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Council reflects on USC night game

John Cameron | Wednesday, October 26, 2011

The Council of Representatives reflected on the various changes to the gameday experience implemented for the USC game at its Tuesday meeting.

Oversight chair Ben Noe said holding the game at night for the first time in over 20 years at Notre Dame Stadium enhanced the overall experience.

“I thought it was the most exciting game atmosphere in the stadium I’ve ever felt,” he said. “I think the whole night-game concept went really well.”

Council members voiced a number of opinions on the piped music, perhaps the most notable addition to Saturday’s game.

Senior class president Anne Huntington said she enjoyed the addition to the usual band music, but felt it was overdone.

“I don’t know if it had to be played so often,” she said.

Noe said he did not think the recorded music detracted from the usual band performances and that it helped increase excitement among students.

“I think we had a fairly pleasant balance between the band and the recorded music,” he said. “I think the canned music also got the students a little more riled up.”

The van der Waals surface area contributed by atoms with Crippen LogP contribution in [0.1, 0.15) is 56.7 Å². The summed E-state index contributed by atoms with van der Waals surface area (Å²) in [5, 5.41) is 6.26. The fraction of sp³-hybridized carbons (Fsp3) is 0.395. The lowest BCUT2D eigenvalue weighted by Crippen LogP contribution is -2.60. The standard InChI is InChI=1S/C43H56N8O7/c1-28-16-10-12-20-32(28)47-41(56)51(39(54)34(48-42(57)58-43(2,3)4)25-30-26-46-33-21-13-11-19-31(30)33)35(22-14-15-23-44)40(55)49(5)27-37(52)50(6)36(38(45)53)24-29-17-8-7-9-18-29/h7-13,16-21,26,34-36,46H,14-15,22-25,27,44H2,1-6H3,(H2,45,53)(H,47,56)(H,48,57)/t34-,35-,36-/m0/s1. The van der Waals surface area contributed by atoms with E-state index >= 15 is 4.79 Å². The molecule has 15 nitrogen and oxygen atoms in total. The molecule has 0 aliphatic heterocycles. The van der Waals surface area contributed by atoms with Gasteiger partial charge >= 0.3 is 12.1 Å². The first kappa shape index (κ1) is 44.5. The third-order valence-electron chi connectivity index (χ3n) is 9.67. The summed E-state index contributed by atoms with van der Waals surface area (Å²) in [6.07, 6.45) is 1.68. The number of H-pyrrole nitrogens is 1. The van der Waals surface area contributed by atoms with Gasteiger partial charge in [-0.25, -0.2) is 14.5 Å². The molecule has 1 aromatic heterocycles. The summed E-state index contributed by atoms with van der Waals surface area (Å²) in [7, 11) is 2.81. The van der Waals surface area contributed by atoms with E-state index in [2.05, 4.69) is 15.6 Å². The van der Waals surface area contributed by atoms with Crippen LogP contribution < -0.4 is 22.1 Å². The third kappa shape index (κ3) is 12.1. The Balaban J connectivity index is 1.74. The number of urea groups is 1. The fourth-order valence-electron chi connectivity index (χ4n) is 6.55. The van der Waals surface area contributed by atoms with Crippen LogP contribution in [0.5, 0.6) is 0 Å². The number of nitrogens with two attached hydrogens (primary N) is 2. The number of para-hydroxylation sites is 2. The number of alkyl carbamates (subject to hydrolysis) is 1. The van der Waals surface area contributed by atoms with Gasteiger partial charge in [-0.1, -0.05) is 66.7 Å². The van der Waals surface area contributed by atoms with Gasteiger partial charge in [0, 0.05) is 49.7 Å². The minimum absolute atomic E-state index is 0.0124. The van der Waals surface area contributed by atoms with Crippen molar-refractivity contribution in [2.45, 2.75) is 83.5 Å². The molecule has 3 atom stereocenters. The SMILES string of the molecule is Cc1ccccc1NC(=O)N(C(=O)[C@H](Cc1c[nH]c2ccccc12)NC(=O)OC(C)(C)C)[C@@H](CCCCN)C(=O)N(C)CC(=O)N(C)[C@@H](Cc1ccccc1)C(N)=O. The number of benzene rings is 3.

Junior class president Kevin Doherty said the contrast in genre made the recorded music a welcome addition.

“A lot of students have said they’re sick of hearing the Celtic Chant six times in one drive,” he said. “I think it was a welcome change just because it was something different.”

Huntington said a more modern approach could invigorate the crowd.

“Our band is awesome, but they’re playing a traditional march and USC was playing DJ Khaled,” Huntington said.

Student body vice president Brett Rocheleau agreed.

“[The band’s songs are not] really songs you sing to, except the Victory March,” Rocheleau said. “If they play music people will sing to, they’ll get the student section more riled up.”

Student Union treasurer Eric Biro added that a more mixed opinion on the new music among the student body than the council members could lead to its discontinuation.

“Unless we get a big outcropping of student support for the music, we may not get it again,” he said.

Student body president Pat McCormick suggested the possibility of a Student Senate resolution to formally recommend the continuation of the canned music.

First Undergraduate Experience in Leadership (FUEL) director Ricky Bevington reminded members to consider the views of the marching band members.

“If [the resolution] is something you might do, you have to consider all groups on campus, especially the band. They feel like they’re being left out, neglected,” he said. “It’s very traditional at Notre Dame that the band provides the music. It’s unique.”